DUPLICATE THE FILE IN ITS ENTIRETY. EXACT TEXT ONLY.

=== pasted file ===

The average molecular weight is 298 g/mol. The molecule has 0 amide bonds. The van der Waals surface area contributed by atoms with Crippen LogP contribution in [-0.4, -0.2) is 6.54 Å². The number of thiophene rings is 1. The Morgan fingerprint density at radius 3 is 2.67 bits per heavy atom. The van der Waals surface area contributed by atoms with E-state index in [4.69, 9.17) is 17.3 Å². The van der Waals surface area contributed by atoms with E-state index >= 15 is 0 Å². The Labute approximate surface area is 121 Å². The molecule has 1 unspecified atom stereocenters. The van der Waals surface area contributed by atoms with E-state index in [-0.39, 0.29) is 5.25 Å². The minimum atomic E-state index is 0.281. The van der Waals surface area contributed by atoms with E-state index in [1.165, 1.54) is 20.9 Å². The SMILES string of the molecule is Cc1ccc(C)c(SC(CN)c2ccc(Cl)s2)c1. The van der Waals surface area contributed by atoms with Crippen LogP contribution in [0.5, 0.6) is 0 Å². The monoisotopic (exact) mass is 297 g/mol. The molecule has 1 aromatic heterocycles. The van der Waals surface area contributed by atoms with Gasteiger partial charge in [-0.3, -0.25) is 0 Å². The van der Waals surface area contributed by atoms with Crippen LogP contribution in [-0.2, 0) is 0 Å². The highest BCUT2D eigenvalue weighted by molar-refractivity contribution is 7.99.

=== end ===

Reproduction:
The average molecular weight is 298 g/mol. The molecule has 0 amide bonds. The van der Waals surface area contributed by atoms with Crippen LogP contribution in [-0.4, -0.2) is 6.54 Å². The number of thiophene rings is 1. The Morgan fingerprint density at radius 3 is 2.67 bits per heavy atom. The van der Waals surface area contributed by atoms with E-state index in [4.69, 9.17) is 17.3 Å². The van der Waals surface area contributed by atoms with E-state index >= 15 is 0 Å². The Labute approximate surface area is 121 Å². The molecule has 1 unspecified atom stereocenters. The van der Waals surface area contributed by atoms with E-state index in [-0.39, 0.29) is 5.25 Å². The minimum atomic E-state index is 0.281. The van der Waals surface area contributed by atoms with E-state index in [1.165, 1.54) is 20.9 Å². The SMILES string of the molecule is Cc1ccc(C)c(SC(CN)c2ccc(Cl)s2)c1. The van der Waals surface area contributed by atoms with Crippen LogP contribution in [0.5, 0.6) is 0 Å². The monoisotopic (exact) mass is 297 g/mol. The molecule has 1 aromatic heterocycles. The van der Waals surface area contributed by atoms with Gasteiger partial charge in [-0.3, -0.25) is 0 Å². The van der Waals surface area contributed by atoms with Crippen LogP contribution in [-0.2, 0) is 0 Å². The highest BCUT2D eigenvalue weighted by molar-refractivity contribution is 7.99.